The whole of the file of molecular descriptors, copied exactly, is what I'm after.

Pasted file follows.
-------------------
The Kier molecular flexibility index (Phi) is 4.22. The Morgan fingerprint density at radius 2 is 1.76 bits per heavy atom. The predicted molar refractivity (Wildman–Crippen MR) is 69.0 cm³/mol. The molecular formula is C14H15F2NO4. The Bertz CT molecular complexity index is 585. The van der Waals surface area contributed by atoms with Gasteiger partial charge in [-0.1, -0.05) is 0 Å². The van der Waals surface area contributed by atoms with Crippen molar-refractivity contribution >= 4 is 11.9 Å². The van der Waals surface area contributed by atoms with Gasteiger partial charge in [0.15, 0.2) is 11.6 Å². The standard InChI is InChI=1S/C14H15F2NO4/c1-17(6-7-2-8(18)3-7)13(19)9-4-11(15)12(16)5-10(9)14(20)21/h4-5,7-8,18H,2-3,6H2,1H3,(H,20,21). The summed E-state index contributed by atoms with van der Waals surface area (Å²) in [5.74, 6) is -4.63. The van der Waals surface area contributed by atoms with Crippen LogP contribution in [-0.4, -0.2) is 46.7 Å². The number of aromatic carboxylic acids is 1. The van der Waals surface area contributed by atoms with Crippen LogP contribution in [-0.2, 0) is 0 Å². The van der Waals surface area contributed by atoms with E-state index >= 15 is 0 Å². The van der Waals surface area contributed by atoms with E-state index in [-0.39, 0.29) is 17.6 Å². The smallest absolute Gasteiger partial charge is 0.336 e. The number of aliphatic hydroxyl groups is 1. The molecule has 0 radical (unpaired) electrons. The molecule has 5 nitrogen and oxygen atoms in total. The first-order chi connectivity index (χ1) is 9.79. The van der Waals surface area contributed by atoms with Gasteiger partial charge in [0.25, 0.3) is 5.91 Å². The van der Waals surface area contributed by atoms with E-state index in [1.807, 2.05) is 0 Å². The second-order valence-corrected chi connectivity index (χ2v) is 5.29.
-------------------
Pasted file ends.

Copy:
The Kier molecular flexibility index (Phi) is 4.22. The Morgan fingerprint density at radius 2 is 1.76 bits per heavy atom. The predicted molar refractivity (Wildman–Crippen MR) is 69.0 cm³/mol. The molecular formula is C14H15F2NO4. The Bertz CT molecular complexity index is 585. The van der Waals surface area contributed by atoms with Gasteiger partial charge in [-0.1, -0.05) is 0 Å². The van der Waals surface area contributed by atoms with Crippen molar-refractivity contribution >= 4 is 11.9 Å². The van der Waals surface area contributed by atoms with Gasteiger partial charge in [0.15, 0.2) is 11.6 Å². The standard InChI is InChI=1S/C14H15F2NO4/c1-17(6-7-2-8(18)3-7)13(19)9-4-11(15)12(16)5-10(9)14(20)21/h4-5,7-8,18H,2-3,6H2,1H3,(H,20,21). The summed E-state index contributed by atoms with van der Waals surface area (Å²) in [5.74, 6) is -4.63. The van der Waals surface area contributed by atoms with Crippen LogP contribution in [-0.4, -0.2) is 46.7 Å². The number of aromatic carboxylic acids is 1. The van der Waals surface area contributed by atoms with Crippen LogP contribution in [-0.2, 0) is 0 Å². The van der Waals surface area contributed by atoms with E-state index >= 15 is 0 Å². The van der Waals surface area contributed by atoms with E-state index in [-0.39, 0.29) is 17.6 Å². The smallest absolute Gasteiger partial charge is 0.336 e. The number of aliphatic hydroxyl groups is 1. The molecule has 0 radical (unpaired) electrons. The molecule has 5 nitrogen and oxygen atoms in total. The first-order chi connectivity index (χ1) is 9.79. The van der Waals surface area contributed by atoms with Gasteiger partial charge in [0.25, 0.3) is 5.91 Å². The van der Waals surface area contributed by atoms with E-state index in [1.807, 2.05) is 0 Å². The second-order valence-corrected chi connectivity index (χ2v) is 5.29.